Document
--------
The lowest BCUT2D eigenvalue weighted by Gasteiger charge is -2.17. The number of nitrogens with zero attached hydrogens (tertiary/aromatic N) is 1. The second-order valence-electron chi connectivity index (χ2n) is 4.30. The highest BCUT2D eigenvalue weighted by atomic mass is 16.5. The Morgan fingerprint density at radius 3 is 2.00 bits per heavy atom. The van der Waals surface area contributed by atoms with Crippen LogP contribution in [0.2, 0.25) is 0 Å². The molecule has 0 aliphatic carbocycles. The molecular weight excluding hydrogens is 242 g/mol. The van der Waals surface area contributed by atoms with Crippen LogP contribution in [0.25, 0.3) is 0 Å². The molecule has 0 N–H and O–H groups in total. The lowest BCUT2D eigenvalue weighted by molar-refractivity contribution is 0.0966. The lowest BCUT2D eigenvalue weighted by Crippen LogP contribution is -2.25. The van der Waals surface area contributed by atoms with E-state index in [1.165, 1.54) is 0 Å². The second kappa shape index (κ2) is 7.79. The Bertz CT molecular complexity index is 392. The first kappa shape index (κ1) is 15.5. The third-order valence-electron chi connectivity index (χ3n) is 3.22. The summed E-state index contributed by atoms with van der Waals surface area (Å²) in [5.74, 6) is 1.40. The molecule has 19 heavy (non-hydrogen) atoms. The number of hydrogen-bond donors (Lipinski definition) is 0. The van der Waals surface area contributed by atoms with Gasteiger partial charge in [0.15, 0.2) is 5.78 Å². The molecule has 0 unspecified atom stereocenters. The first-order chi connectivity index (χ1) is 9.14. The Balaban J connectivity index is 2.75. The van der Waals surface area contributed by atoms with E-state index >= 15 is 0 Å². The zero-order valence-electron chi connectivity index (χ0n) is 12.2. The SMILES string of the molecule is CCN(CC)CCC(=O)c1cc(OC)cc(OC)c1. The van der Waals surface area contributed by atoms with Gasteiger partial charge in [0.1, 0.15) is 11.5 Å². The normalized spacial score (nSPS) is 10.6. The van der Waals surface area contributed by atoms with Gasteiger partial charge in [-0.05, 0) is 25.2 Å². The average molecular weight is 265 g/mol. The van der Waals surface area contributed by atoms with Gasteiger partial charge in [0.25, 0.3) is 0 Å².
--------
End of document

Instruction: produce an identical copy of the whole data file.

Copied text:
The lowest BCUT2D eigenvalue weighted by Gasteiger charge is -2.17. The number of nitrogens with zero attached hydrogens (tertiary/aromatic N) is 1. The second-order valence-electron chi connectivity index (χ2n) is 4.30. The highest BCUT2D eigenvalue weighted by atomic mass is 16.5. The Morgan fingerprint density at radius 3 is 2.00 bits per heavy atom. The van der Waals surface area contributed by atoms with Crippen LogP contribution in [0.2, 0.25) is 0 Å². The molecule has 0 aliphatic carbocycles. The molecular weight excluding hydrogens is 242 g/mol. The van der Waals surface area contributed by atoms with Crippen LogP contribution in [0.25, 0.3) is 0 Å². The molecule has 0 N–H and O–H groups in total. The lowest BCUT2D eigenvalue weighted by molar-refractivity contribution is 0.0966. The lowest BCUT2D eigenvalue weighted by Crippen LogP contribution is -2.25. The van der Waals surface area contributed by atoms with E-state index in [1.165, 1.54) is 0 Å². The second kappa shape index (κ2) is 7.79. The Bertz CT molecular complexity index is 392. The first kappa shape index (κ1) is 15.5. The third-order valence-electron chi connectivity index (χ3n) is 3.22. The summed E-state index contributed by atoms with van der Waals surface area (Å²) in [5.74, 6) is 1.40. The molecule has 19 heavy (non-hydrogen) atoms. The number of hydrogen-bond donors (Lipinski definition) is 0. The van der Waals surface area contributed by atoms with Gasteiger partial charge in [0.15, 0.2) is 5.78 Å². The molecule has 0 unspecified atom stereocenters. The first-order chi connectivity index (χ1) is 9.14. The Balaban J connectivity index is 2.75. The van der Waals surface area contributed by atoms with E-state index >= 15 is 0 Å². The zero-order valence-electron chi connectivity index (χ0n) is 12.2. The SMILES string of the molecule is CCN(CC)CCC(=O)c1cc(OC)cc(OC)c1. The van der Waals surface area contributed by atoms with Gasteiger partial charge in [0.1, 0.15) is 11.5 Å². The normalized spacial score (nSPS) is 10.6. The van der Waals surface area contributed by atoms with Gasteiger partial charge in [-0.05, 0) is 25.2 Å². The average molecular weight is 265 g/mol. The van der Waals surface area contributed by atoms with Gasteiger partial charge in [0.25, 0.3) is 0 Å².